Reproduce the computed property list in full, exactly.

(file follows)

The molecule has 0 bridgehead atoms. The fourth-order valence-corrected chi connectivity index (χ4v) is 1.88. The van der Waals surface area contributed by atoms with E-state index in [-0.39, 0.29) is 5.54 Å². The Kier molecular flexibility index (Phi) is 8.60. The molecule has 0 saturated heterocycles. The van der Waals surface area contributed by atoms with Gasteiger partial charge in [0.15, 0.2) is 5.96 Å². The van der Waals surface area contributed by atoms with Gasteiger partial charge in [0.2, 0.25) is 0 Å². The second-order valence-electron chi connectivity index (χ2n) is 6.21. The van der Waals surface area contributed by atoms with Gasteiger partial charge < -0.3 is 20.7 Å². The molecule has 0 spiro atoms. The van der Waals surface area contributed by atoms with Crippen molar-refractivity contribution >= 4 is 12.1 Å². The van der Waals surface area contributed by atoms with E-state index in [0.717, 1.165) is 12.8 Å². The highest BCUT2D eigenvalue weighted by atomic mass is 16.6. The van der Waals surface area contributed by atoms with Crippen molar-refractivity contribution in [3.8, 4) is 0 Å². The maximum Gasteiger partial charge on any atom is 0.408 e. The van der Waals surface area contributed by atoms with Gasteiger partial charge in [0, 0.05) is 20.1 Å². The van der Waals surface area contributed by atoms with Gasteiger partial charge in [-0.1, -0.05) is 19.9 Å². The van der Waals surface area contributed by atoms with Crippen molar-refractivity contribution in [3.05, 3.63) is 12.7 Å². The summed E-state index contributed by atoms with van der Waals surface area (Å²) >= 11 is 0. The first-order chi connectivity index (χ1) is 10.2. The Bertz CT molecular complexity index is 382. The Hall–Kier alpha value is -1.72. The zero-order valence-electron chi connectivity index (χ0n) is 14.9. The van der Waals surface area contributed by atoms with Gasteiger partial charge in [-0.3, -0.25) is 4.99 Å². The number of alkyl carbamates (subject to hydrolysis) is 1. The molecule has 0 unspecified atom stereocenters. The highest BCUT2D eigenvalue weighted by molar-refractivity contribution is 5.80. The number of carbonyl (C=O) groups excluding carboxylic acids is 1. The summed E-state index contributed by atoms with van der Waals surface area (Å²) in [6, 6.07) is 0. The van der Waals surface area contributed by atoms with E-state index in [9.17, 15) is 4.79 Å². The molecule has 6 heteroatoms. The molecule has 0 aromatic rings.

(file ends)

The molecule has 0 bridgehead atoms. The fourth-order valence-corrected chi connectivity index (χ4v) is 1.88. The van der Waals surface area contributed by atoms with E-state index in [-0.39, 0.29) is 5.54 Å². The Kier molecular flexibility index (Phi) is 8.60. The molecule has 0 saturated heterocycles. The van der Waals surface area contributed by atoms with Gasteiger partial charge in [0.15, 0.2) is 5.96 Å². The van der Waals surface area contributed by atoms with Gasteiger partial charge in [0.2, 0.25) is 0 Å². The second-order valence-electron chi connectivity index (χ2n) is 6.21. The van der Waals surface area contributed by atoms with Gasteiger partial charge < -0.3 is 20.7 Å². The molecule has 0 spiro atoms. The van der Waals surface area contributed by atoms with Crippen molar-refractivity contribution >= 4 is 12.1 Å². The van der Waals surface area contributed by atoms with E-state index in [0.717, 1.165) is 12.8 Å². The highest BCUT2D eigenvalue weighted by atomic mass is 16.6. The van der Waals surface area contributed by atoms with Crippen molar-refractivity contribution in [3.8, 4) is 0 Å². The maximum Gasteiger partial charge on any atom is 0.408 e. The van der Waals surface area contributed by atoms with Gasteiger partial charge in [0, 0.05) is 20.1 Å². The van der Waals surface area contributed by atoms with Gasteiger partial charge in [-0.1, -0.05) is 19.9 Å². The van der Waals surface area contributed by atoms with Crippen molar-refractivity contribution in [3.05, 3.63) is 12.7 Å². The summed E-state index contributed by atoms with van der Waals surface area (Å²) >= 11 is 0. The first-order chi connectivity index (χ1) is 10.2. The Bertz CT molecular complexity index is 382. The Hall–Kier alpha value is -1.72. The zero-order valence-electron chi connectivity index (χ0n) is 14.9. The van der Waals surface area contributed by atoms with Gasteiger partial charge in [-0.3, -0.25) is 4.99 Å². The number of alkyl carbamates (subject to hydrolysis) is 1. The molecule has 0 unspecified atom stereocenters. The highest BCUT2D eigenvalue weighted by molar-refractivity contribution is 5.80. The number of carbonyl (C=O) groups excluding carboxylic acids is 1. The summed E-state index contributed by atoms with van der Waals surface area (Å²) in [6, 6.07) is 0. The van der Waals surface area contributed by atoms with E-state index in [9.17, 15) is 4.79 Å². The molecule has 6 heteroatoms. The molecule has 0 aromatic rings.